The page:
I spoke to a friend recently who expressed concern that my blog wasn’t quite high-brow enough for him. Actually, he said, “I don’t want to read about shoes, I want to read your poetry.” Now, as most of you know, shoes have only appeared in my blog twice (at which point I must have lost my friend as a reader) and as you may or may not know, I don’t write poetry.
However, among the things I’ve written that are (questionably) more intellectual than shoes, are some philosophy papers on St. Augustine. In honor, of that great ideological Daddy of Catholicism, the theme of today’s entry will be: Confessions. Simultaneously, as a kind of bugger-off to the person who mocked me for using the term “sig oth,” I will write my confessions in a manner that makes the ladies Cosmo Mag. sorry they’re not paying me 2 bucks a word to spill.
So, with a nod to my editor whose philosophy of the day was: writing is problem solving, here I go.
Confession: I robbed the MTA.
Defense: I have none. This was one of the pathetic things I’ve done, and also one of more undignified experiences of my life. (And coming from me, you know that means something.) What happened was that I paid my two dollars to get on the subway to go to the gym at 7:15am. At 8:57am, I again returned to the subway and walked up to the ticket window.
“Is the time limit for tranfers two hours?” I asked in my unnaturally high pitched voice I used to feign politeness.
“Yes, two hours.” The woman smiled. She seemed to buy my facade of goodwill.
“And I can go subway to subway?”
“No. Subway to bus. Bus to subway. And bus to bus.” No longer as friendly.
“Oh. So I can’t get a transfer from subway to subway?”
“No.” No longer friendly at all.
I glance to the swinging door of the handicap entrance. “So, can I get a transfer anyway?”
“Can you what?“
“Can I just…have a transfer anyway?” Really high-pitched, really not convincing. Thinking back to 7th grade when the director of the musical laughed at me while I squawked in a wide-mouthed attempt to hit the C above middle C.
She rolled her eyes. “Give me that card.” She swiped it. She saw that not only was I trying to cheat the MTA, I was trying to cheat the MTA after having been off the subway for 1 hr and 45 minutes. She snorted. She shook her head. She handed me back my card with an arched wrist that indicated fear of catching my base stinginess.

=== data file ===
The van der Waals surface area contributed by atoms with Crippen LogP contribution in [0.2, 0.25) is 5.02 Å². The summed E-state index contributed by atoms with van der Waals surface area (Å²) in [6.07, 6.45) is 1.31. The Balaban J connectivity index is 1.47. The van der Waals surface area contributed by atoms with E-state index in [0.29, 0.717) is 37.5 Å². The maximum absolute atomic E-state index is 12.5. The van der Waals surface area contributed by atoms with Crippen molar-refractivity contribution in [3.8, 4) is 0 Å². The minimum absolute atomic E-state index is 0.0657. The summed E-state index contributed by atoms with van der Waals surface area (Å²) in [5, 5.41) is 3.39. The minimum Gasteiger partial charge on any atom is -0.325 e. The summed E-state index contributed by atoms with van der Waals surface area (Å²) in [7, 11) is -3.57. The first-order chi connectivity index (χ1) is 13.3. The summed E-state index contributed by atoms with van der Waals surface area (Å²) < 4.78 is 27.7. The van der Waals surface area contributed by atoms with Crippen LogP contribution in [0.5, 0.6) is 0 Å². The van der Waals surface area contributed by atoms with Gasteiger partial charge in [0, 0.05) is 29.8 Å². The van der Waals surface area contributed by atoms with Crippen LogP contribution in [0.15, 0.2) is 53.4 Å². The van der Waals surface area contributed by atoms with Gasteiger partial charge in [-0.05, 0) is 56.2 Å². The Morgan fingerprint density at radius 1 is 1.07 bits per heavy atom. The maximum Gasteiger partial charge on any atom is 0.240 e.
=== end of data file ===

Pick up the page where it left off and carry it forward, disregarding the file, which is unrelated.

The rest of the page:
“Go ahead.” She said. And I went through the gate.
Judge me if you will. Thank God St. Augustine understands that sinning can be addictive.
Confession: I saw I’m Not There and came away from the movie thinking primarily about Heath Ledger.
Defense: As I was explaining to my brother today during a few minutes of phone time I was lucky enough to secure with him, Heath Ledger plays a character in the movie that is uncannily similar to the one he’d become in real life. He’s a star that gets too big for himself, alienates his wife and family, and most of his words and movements are addled by glaringly absent sense of self.
In fact, all the “Bob Dylans,” with the exception of Cate Blanchett appear uncomfortable enough in their roles to inject an awkward feeling into the space between the screen and the audience. However, I thought this worked in a film self-consciously set out to capture the life of man who could never be pinned down. Blanchett gets to act out all the anxieties, whereas the other personas are forced to chock them down. I liked it; I thought tenuous acting brought an aura of wandering angst to the whole movie.
But mostly, I felt kind of depressed about Heath Ledger. Fortunately, Stephen is also upset about Heath Ledger, which a) gave me someone to talk about my feelings with and b) assured me that my feelings were valid, because Stephen never worries about anything that is not of Supreme Importance. I told Stephen about a disturbing and thought provoking piece about Heath Ledger, New Media, and celebrities I’d read, and he observed that over the years, acting had a become a pretty crappy job. (But don’t worry, he’s still comfortable with his current level of Wicked-Witch stardom.)
Confession: I may be starting a training program to get faster at running, but I’m probably not going to refer to it ever again.
Defense: However many readers I have, it would be embarrassing for me if any of them watched me fail. Think: lady in the subway who gave me the transfer, but way more than 2 dollars at stake.
Confession: I’m so long-winded, I have run out of time for more confessions.
Defense: If you don’t really delve into your problems, they’ll never fully go away. If writing is problem solving, then writing-it-out will ensure that I never try wheedle my way out of subway fare again.